DNA methylation, Histone Modification (Rosita Gabbianelli)

DNA methylation is an epigenetic mechanism involving the transfer of a methyl group onto the C5 position of the cytosine to form 5-methylcytosine. DNA methylation regulates gene expression by recruiting proteins involved in gene repression or by inhibiting the binding of transcription factor(s) to DNA… DNA methylation is essential for silencing retroviral elements, regulating tissue-specific gene expression, genomic imprinting, and X chromosome inactivation. Prof Rosita Gabbianelli introduces us to the basic concepts in the field of Epigenetics and helps us better understand how DNA methylation works, what histone modification means as well as Acetylation or the reverse process and provides the Ariadne thread in the labyrinth of this new science.

The enzymes that establish, recognize and remove DNA methylation are broken into 3 classes: writers, erasers and readers. Writers are the enzymes that catalyze the addition of methyl groups onto cytosine residues. Erasers modify and remove the methyl group. Readers recognize and bind to methyl groups to influence gene expression… (Moore et al., 2013)

The readers are specialized domain containing proteins that identify and interpret those modification.  They can be broadly classified into four groups: chromatin architectural proteins, chromatin remodeling enzymes, chromatin modifiers, and adaptor proteins that recruit other machinery involved in gene expression. chromatin architectural proteins, bind to nucleosomes and can either directly induce chromatin compaction or alternatively act as a shield to prevent the binding of proteins involved in RNA transcription. Chromatin remodeling enzymes prompt a more open chromatin architecture. Adaptor proteins recruit factors that are linked to DNA metabolism processes including transcription, DNA damage repair, DNA recombination, DNA replication and RNA processing. Finally, many other proteins that contain reader domains cannot directly influence chromatin architecture, but instead serve to recruit secondary chromatin modifiers to further modify chromatin or to reverse an existing chromatin modification.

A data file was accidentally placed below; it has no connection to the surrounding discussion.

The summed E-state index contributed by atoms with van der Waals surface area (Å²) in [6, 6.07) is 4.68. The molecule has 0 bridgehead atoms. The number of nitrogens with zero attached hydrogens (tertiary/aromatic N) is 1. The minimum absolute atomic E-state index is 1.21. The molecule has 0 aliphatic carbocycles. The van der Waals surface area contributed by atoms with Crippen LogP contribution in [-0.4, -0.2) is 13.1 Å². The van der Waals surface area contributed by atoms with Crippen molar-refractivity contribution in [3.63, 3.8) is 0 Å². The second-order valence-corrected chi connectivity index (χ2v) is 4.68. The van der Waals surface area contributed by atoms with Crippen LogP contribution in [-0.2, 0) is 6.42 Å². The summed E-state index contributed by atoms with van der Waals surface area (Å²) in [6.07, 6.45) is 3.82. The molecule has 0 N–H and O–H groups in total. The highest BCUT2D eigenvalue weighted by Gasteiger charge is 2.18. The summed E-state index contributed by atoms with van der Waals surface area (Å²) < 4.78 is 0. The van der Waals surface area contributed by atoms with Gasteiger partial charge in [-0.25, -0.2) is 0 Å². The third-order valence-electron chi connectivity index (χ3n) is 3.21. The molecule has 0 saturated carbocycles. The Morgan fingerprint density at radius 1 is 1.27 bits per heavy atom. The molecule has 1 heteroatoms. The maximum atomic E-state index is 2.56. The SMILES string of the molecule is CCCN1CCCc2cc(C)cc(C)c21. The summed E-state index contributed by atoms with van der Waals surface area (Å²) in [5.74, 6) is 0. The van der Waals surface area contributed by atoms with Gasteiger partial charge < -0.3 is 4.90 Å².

Specific protein complexes, known as histone-modifying complexes catalyze addition or removal of various chemical elements on histones. These enzymatic modifications include acetylation, methylation, phosphorylation and uniquitination They affect the binding affinity between histones and DNA, and thus loosening or tightening the condensed DNA wrapped around histones, e.g., Methylation of specific lysine residues in H3 and H4 causes further condensation of DNA around histones, and thereby prevents binding of transcription factors to the DNA that lead to gene repression. On the contrary, histone acetylation relaxes chromatin condensation and exposes DNA for TF binding, leading to increased gene expression

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